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    Gaistaz

    Member
    German - Germany
    Thank you both for your answers!

    @ahvalj:
    So, according to what I understand, "Mjǫllnir" and "Молния" are probably cognates and derived from "*meldʰ-", and "*melh₂-" is also cognate or even identical to "*meldʰ-". Is that probably correct?

    @Delvo:
    In his video that I mentioned above, Dr. Jackson Crawford also thinks that borrowing (from each other or from a third party) may be more likely than common heritage.
     

    ahvalj

    Senior Member
    The honest answer is that the evidence is too vague for any definite conclusion: the data available neither explicitly supports nor explicitly contradicts this. Since the words mean more or less the same in the same mythological context and are phonetically close, it is tempting to suppose they have come from the same source — inherited from Proto-Indo-European, or, as Delvo has suggested, spread from one of the daughter Indo-European or substrate languages.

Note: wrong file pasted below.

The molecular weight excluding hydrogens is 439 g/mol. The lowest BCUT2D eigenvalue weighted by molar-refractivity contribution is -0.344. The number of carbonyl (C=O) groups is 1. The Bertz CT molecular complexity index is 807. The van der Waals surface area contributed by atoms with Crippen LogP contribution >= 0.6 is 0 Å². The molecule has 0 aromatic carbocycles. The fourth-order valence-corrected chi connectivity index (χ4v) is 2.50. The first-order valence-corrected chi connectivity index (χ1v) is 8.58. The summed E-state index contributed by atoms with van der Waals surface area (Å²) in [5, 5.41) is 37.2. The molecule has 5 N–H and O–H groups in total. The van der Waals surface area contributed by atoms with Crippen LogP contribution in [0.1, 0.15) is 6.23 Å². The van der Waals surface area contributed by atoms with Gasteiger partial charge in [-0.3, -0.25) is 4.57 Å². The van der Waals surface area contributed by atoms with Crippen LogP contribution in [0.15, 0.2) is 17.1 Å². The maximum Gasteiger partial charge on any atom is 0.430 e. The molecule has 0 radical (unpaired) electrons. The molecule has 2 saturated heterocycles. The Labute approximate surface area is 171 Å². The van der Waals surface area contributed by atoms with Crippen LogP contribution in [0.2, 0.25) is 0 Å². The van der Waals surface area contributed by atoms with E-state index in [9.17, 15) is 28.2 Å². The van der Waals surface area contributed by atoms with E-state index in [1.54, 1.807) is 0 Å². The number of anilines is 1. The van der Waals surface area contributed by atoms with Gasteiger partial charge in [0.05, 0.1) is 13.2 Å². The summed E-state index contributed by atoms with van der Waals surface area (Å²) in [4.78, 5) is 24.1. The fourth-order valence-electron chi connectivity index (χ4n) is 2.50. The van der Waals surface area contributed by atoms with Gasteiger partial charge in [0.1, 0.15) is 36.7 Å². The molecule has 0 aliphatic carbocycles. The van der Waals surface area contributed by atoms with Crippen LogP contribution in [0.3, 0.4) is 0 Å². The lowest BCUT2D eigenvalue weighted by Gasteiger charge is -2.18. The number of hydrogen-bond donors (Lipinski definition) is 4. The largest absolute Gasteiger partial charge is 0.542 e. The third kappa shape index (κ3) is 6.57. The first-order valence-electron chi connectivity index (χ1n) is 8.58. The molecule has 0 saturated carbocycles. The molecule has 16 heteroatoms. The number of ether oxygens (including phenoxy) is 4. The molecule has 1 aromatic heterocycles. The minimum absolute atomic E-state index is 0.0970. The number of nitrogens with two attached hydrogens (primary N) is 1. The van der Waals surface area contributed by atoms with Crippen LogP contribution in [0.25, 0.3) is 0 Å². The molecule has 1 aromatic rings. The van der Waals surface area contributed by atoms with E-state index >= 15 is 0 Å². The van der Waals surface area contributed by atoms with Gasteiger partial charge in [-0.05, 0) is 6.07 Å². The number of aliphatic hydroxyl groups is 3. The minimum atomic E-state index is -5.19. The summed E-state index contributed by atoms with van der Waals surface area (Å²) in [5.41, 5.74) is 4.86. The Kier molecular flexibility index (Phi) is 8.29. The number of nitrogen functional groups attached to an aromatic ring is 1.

The connection with *melhₐ- is very speculative: there is no clear trace of the laryngeal in the prosody of the Slavic word, and Germanic looses laryngeals in this position, so it is not indicative either. Even the choice between *dʰ and *d is not clear: in Balto-Slavic it will be only visible in the prosody (for the Prussian mealde this data is unavailable; the Old Russian stress behavior in this particular declension type is ambiguous), and in Norse the dental is assimilated anyway, so we don't know whether it was *đ<*dʰ or *t<*d in what became Mjǫllnir.

    Overall, etymologists try to dissect every Proto-Indo-European word ad infinitum, so that the language starts looking very unnatural: I don't believe, for example, that *phₐtēr "father" is indeed "protector" and *su̯esōr "sister" is indeed *su-hₑeshₐ-ōr "of our own blood", that's interesting as algebraic exercises but not convincing semantically (words of this kind don't evolve this way). Likewise, it is absolutely possible that the lexeme "lightning" in Proto-Indo-European was a word of its own, not derived recently from "to crush" or anything like this.